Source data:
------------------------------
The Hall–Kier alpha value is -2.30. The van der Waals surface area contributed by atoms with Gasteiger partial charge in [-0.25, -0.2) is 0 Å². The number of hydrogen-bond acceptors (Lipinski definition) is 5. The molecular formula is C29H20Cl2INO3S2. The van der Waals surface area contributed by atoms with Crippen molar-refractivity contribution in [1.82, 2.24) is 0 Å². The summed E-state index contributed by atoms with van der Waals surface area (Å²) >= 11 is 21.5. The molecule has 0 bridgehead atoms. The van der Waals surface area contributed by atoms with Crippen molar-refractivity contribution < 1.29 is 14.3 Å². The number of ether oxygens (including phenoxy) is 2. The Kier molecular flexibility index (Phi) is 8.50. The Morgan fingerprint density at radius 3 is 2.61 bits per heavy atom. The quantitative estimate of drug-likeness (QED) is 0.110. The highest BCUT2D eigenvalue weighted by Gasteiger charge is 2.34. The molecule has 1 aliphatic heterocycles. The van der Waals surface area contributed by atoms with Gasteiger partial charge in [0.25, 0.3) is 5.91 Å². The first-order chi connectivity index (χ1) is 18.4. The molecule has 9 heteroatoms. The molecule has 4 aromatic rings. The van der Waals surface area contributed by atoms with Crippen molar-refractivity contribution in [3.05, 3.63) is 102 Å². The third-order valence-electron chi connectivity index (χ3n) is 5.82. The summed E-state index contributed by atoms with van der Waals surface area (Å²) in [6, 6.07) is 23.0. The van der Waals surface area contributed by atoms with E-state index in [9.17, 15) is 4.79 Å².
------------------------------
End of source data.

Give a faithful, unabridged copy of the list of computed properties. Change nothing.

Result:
The Hall–Kier alpha value is -2.30. The van der Waals surface area contributed by atoms with Gasteiger partial charge in [-0.25, -0.2) is 0 Å². The number of hydrogen-bond acceptors (Lipinski definition) is 5. The molecular formula is C29H20Cl2INO3S2. The van der Waals surface area contributed by atoms with Crippen molar-refractivity contribution in [1.82, 2.24) is 0 Å². The summed E-state index contributed by atoms with van der Waals surface area (Å²) >= 11 is 21.5. The molecule has 0 bridgehead atoms. The van der Waals surface area contributed by atoms with Crippen molar-refractivity contribution < 1.29 is 14.3 Å². The number of ether oxygens (including phenoxy) is 2. The Kier molecular flexibility index (Phi) is 8.50. The Morgan fingerprint density at radius 3 is 2.61 bits per heavy atom. The quantitative estimate of drug-likeness (QED) is 0.110. The highest BCUT2D eigenvalue weighted by Gasteiger charge is 2.34. The molecule has 1 aliphatic heterocycles. The van der Waals surface area contributed by atoms with Gasteiger partial charge in [0.25, 0.3) is 5.91 Å². The first-order chi connectivity index (χ1) is 18.4. The molecule has 9 heteroatoms. The molecule has 4 aromatic rings. The van der Waals surface area contributed by atoms with Crippen molar-refractivity contribution in [3.05, 3.63) is 102 Å². The third-order valence-electron chi connectivity index (χ3n) is 5.82. The summed E-state index contributed by atoms with van der Waals surface area (Å²) in [6, 6.07) is 23.0. The van der Waals surface area contributed by atoms with E-state index in [9.17, 15) is 4.79 Å².